My Favourite Tudor Fiction: C.J. Sansom’s Tombland Review

As you can imagine, I have read my fair share of Tudor fiction over the years. For me the perfect Tudor fiction has enough intrigue, excitement and storytelling to engage the reader; but at the same time is factual, informative and historically correct (for the most part) to educate the reader. The author who I think does this the best, in fact he excels at it, is C.J. Sansom with his Shardlake Series.

C.J. Sansom has written 6 novels in the Shardlake series, the first published in 2003 and the latest in October 2018. The novels follow a Lawyer named Matthew Shardlake, distinguishable by his hunchback, which causes him much grief throughout the books, and is a source of ridicule and insult from other characters. The series can best be described as a tudor-crime novel, with each book providing a new mystery for Shardlake and his various assistants to uncover and solve. However at the same time as leading the reader down a path of murder, deceit and corruption, Sansom is also describing an intense, illustrative and vivid 16th century world. This is what, in my opinion, sets Sansom apart, and makes the Shardlake series, the best Tudor fiction.

This transportation to the Tudor world that Sansom takes his readers, is unlike any other I have experienced. The detail of his descriptions are marvellous; from the smells and sounds of Early Modern London, to the food and drink Shardlake consumes at dinner parties, the landscape he travels and the atmosphere of other towns and cities the hunchback lawyer visits. It is beyond clear, that Sansom has done extensive research on Tudor England, and the political, religious and social events of the century. C.J. Sansom actually completed both his BA and PhD at the same University that I attend – the University of Birmingham, which perhaps intensifies my affection for his writing. His education on Early Modern England, and his ability to research subjects intensely (both of which are heavily emphasised at Birmingham) allows for an incredibly descriptive, and informative setting for his novels.

The Shardlake series also includes many of my favourite historical figures from the period; Shardlake begins the series under the employment of the formidable Thomas Cromwell, before transferring to Cranmer’s service following Cromwell’s death in 1540. The lawyer also works for Catherine Parr on occasion, and most recently the Lady Elizabeth (future Elizabeth I). It covers crucial events throughout Henry and Edward’s reigns including the dissolution of the monasteries, Henry’s visit to York in 1541, the sinking of the Mary Rose in 1545 and Kett’s Rebellion in 1549. What is so brilliant about Sansom is that he drops the reader right in the middle of this world, every sensation, every touch is described and understood perfectly. It is as if you have time travelled back into 16th century. Samson goes above and beyond any other writer with his storytelling, he knows the Tudor period and it shows in his writing.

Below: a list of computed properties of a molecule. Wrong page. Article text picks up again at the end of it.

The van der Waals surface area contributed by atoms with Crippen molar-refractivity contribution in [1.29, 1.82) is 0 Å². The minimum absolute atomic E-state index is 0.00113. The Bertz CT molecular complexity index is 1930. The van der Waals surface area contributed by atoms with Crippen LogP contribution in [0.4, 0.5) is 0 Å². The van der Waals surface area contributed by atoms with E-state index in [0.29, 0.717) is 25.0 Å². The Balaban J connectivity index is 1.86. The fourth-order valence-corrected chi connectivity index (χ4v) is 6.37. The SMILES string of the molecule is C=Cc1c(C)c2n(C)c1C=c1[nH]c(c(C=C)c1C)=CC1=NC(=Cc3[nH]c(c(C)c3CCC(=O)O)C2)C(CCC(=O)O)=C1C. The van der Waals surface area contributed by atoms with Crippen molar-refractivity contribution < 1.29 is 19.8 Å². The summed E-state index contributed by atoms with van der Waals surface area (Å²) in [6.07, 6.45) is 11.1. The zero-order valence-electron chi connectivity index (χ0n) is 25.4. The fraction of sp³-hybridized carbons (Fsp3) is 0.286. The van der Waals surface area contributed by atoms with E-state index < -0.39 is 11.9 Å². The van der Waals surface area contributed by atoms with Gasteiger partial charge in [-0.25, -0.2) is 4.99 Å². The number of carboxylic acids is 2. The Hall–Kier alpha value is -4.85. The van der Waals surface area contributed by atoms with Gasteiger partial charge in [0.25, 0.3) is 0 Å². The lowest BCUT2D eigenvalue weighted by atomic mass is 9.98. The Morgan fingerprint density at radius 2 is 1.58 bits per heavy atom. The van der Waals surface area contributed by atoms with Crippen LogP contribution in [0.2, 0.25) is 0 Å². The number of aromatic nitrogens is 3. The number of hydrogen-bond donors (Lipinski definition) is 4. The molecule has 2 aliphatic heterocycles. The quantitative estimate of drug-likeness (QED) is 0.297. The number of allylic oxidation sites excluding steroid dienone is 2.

In the latest addition of the Shardlake series: Tombland, Matthew Shardlake is forced to solve a murder in Norfolk on the eve of Kett’s Rebellion, the lawyer finds himself sympathising with the rebels, and eventually joining their cause. There is an affinity with these characters that is inescapable. Samson makes these events seem, not like long ago stories told in history class, but real life events, gritty and dangerous and sad. Samson brings them to life. Samson writes each historical figure with the utmost clarity, and depicts them perfectly (in my opinion). He is unfavourable to some, and overly flattering to others but his opinions seem to align with mine quite nicely and thus his character assessments are satisfactory.

I urge anyway who enjoys the Tudor period to begin the Shardlake series today. It is an immense series, with each book spanning around 600 pages each, but it is full of a generous and fruitful plot, characters that you empathise with, characters you love and characters you will vehemently hate. It brings to life figures of the past in a way I cannot praise enough, it has taught me more about the every day life and logistics of Tudor London than any other book and it is drenched in historical accuracy and research. C.J. Samson clearly devoted himself to this series, and it is evident from the sheer excellence of the books. I for one cannot wait for the next instalment of the Shardlake series, and I am sure many agree with me.

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